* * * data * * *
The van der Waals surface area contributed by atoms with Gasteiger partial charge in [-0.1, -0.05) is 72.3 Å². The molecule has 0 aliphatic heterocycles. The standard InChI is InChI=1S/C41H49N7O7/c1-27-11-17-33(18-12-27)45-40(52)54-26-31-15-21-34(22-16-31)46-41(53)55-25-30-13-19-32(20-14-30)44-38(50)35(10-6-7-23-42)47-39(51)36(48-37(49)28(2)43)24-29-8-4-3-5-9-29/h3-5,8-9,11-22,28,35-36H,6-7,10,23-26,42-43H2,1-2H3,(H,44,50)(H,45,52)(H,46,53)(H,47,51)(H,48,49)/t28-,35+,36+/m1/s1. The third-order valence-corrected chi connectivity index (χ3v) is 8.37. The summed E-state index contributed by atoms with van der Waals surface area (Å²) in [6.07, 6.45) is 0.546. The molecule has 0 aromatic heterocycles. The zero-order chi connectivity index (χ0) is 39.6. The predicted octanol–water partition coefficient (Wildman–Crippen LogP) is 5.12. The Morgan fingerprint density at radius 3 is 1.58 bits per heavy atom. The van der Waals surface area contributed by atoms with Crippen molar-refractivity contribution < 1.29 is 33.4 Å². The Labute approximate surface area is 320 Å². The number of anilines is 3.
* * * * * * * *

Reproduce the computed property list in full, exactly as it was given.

The van der Waals surface area contributed by atoms with Gasteiger partial charge in [-0.1, -0.05) is 72.3 Å². The molecule has 0 aliphatic heterocycles. The standard InChI is InChI=1S/C41H49N7O7/c1-27-11-17-33(18-12-27)45-40(52)54-26-31-15-21-34(22-16-31)46-41(53)55-25-30-13-19-32(20-14-30)44-38(50)35(10-6-7-23-42)47-39(51)36(48-37(49)28(2)43)24-29-8-4-3-5-9-29/h3-5,8-9,11-22,28,35-36H,6-7,10,23-26,42-43H2,1-2H3,(H,44,50)(H,45,52)(H,46,53)(H,47,51)(H,48,49)/t28-,35+,36+/m1/s1. The third-order valence-corrected chi connectivity index (χ3v) is 8.37. The summed E-state index contributed by atoms with van der Waals surface area (Å²) in [6.07, 6.45) is 0.546. The molecule has 0 aromatic heterocycles. The zero-order chi connectivity index (χ0) is 39.6. The predicted octanol–water partition coefficient (Wildman–Crippen LogP) is 5.12. The Morgan fingerprint density at radius 3 is 1.58 bits per heavy atom. The van der Waals surface area contributed by atoms with Crippen molar-refractivity contribution < 1.29 is 33.4 Å². The Labute approximate surface area is 320 Å². The number of anilines is 3.